In light of these authorities, we conclude that the words "hinder or interfere" are sufficiently precise.
Consideration of the additional language "by force or violence or otherwise" does not alter our conclusion. That language indicates the means which one may not use to accomplish the unlawful hindrance or interference. Although the phrase does not specify all the prohibited means, it does adequately inform one that any method by which the purposeful interference is accomplished or attempted to be achieved is improper. Thus, it serves a clarifying function and is not, as the Government surprisingly asserts, "undoubtedly superfluous."
Based on the foregoing discussion, we find that the part of Section 462(a) in question here is not so vague as to violate constitutional requirements.
The First Amendment Overbreadth Issue
"In every instance a statute must on its face be at least adequately complete and precise to give notice to reasonable men as to what conduct is prohibited. . . . But a statute's warning may extend too far-it may describe and give warning regarding conduct which cannot be constitutionally penalized." United States v. Dellinger, 472 F.2d 340, 355 (7th Cir. 1972), cert. denied, 410 U.S. 970, 93 S.Ct. 1443, 35 L.Ed.2d 706, (1973) (footnotes omitted). The defendants argue that the relevant clause of Section 462(a) suffers from this defect.
Judge Fairchild's explication in Dellinger, supra, of the overbreadth doctrine is germane here. Not only does it pithily summarize a complicated topic, but it is an important and recent precedent in this circuit. Under Judge Fairchild's analytic approach, a court should answer two main questions: (1) "the threshold question whether the statute relates to expression and is therefore governed by first amendment considerations," and (2) "the removal question, whether the expressive conduct is so related to action that the expression is therefore carved away from the protection of the first amendment." 472 F.2d at 358. (Emphases in original.)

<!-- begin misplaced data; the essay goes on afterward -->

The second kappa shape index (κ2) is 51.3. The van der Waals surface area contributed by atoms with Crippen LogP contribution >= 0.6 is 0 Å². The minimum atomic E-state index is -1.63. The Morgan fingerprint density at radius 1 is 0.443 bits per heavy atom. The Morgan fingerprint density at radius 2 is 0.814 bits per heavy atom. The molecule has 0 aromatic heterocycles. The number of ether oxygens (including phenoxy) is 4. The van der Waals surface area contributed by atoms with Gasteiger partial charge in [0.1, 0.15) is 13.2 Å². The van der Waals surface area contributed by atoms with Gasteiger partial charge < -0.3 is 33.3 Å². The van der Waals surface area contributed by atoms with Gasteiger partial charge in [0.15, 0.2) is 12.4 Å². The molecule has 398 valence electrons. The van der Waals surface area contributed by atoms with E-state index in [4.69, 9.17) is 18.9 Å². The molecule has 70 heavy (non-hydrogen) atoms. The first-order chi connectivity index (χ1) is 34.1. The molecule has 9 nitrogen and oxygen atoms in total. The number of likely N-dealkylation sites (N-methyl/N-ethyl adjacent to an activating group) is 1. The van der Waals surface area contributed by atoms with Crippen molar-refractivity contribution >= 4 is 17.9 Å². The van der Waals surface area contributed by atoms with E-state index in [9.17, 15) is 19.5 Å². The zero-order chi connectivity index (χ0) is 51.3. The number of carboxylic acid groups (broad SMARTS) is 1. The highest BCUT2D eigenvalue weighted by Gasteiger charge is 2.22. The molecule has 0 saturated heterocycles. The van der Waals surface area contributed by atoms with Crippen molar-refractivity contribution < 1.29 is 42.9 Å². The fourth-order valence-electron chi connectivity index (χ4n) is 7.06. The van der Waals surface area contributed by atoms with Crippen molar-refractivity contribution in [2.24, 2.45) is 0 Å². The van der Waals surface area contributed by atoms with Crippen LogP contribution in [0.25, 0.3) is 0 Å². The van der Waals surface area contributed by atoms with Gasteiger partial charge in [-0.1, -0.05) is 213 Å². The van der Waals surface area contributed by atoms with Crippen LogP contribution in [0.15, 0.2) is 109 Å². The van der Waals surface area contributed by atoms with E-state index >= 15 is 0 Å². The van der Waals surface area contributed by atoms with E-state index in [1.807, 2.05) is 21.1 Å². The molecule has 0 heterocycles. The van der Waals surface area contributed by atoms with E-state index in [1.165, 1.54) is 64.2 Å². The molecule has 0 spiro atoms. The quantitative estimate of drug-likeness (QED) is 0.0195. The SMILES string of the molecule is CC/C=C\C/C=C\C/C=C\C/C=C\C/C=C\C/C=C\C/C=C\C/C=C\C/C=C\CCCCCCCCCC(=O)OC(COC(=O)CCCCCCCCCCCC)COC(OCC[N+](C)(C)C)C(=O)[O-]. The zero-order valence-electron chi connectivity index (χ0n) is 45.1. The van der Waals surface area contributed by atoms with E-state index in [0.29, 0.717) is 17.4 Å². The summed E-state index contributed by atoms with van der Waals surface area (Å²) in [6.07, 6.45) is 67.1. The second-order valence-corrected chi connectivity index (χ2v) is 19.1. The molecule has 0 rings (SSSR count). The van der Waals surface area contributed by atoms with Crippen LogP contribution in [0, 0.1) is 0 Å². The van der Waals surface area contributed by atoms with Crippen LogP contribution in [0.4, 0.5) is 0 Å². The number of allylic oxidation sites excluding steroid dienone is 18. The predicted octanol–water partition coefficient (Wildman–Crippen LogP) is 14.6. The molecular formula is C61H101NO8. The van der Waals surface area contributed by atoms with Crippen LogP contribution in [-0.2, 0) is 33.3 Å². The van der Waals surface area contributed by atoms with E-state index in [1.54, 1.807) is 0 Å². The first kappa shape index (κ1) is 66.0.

As to the first question, we look not merely to the words of the statute but to its impact also. Thus, that the challenged clause of Section 462(a) does not explicitly refer to speech or expression does not foreclose the conclusion that it is unconstitutionally overbroad. "[I]f a statute in its impact has or can be expected substantially to involve expression, that must be sufficient, whether or not the words of the statute so provide." United States v. Dellinger, 472 F.2d at 358.
The Government admits that the "hinder or interfere" clause when linked to "otherwise" accomplishment is susceptible to unconstitutional application. It asserts, however, that the provision affects First Amendment rights in only "remote circumstances" because its aim allegedly is the regulation of noncommunicative conduct only. As further support for the claim that the clause poses no substantial threat to First Amendment interests, the Government argues that no prosecutor has yet misused the statute and that if an overzealous U.S. Attorney were to prosecute someone for privileged conduct, the courts would point out his error.
The Government's response does not still the defendants' qualms-nor does it allay our doubts as to the constitutionality question. The existence of the weapon is the chilling factor in inhibiting free expression and the speculative possibility that the weapon might not be used provides scant warmth to one whose proposed expression might conceivably be within wounding range.5 In our discussion of the void-for-vagueness issue, we indicated that the challenged provision provides adequate warning because it informs one that all acts the intended effect of which is the hindering of or interfering with the administration of the Selective Service Act are forbidden. The statute, literally read, proscribes the use of any means whatsoever to accomplish the hindrance. In United States v. Eberhardt, 417 F.2d 1009 (4th Cir. 1969), cert. denied, 397 U.S. 909, 90 S.Ct. 907, 25 L.Ed.2d 90 (1970), an appeal by Father Philip Berrigan and others from convictions stemming from their having poured blood on Selective Service files in a Baltimore, Maryland, draft board office, the Fourth Circuit stated: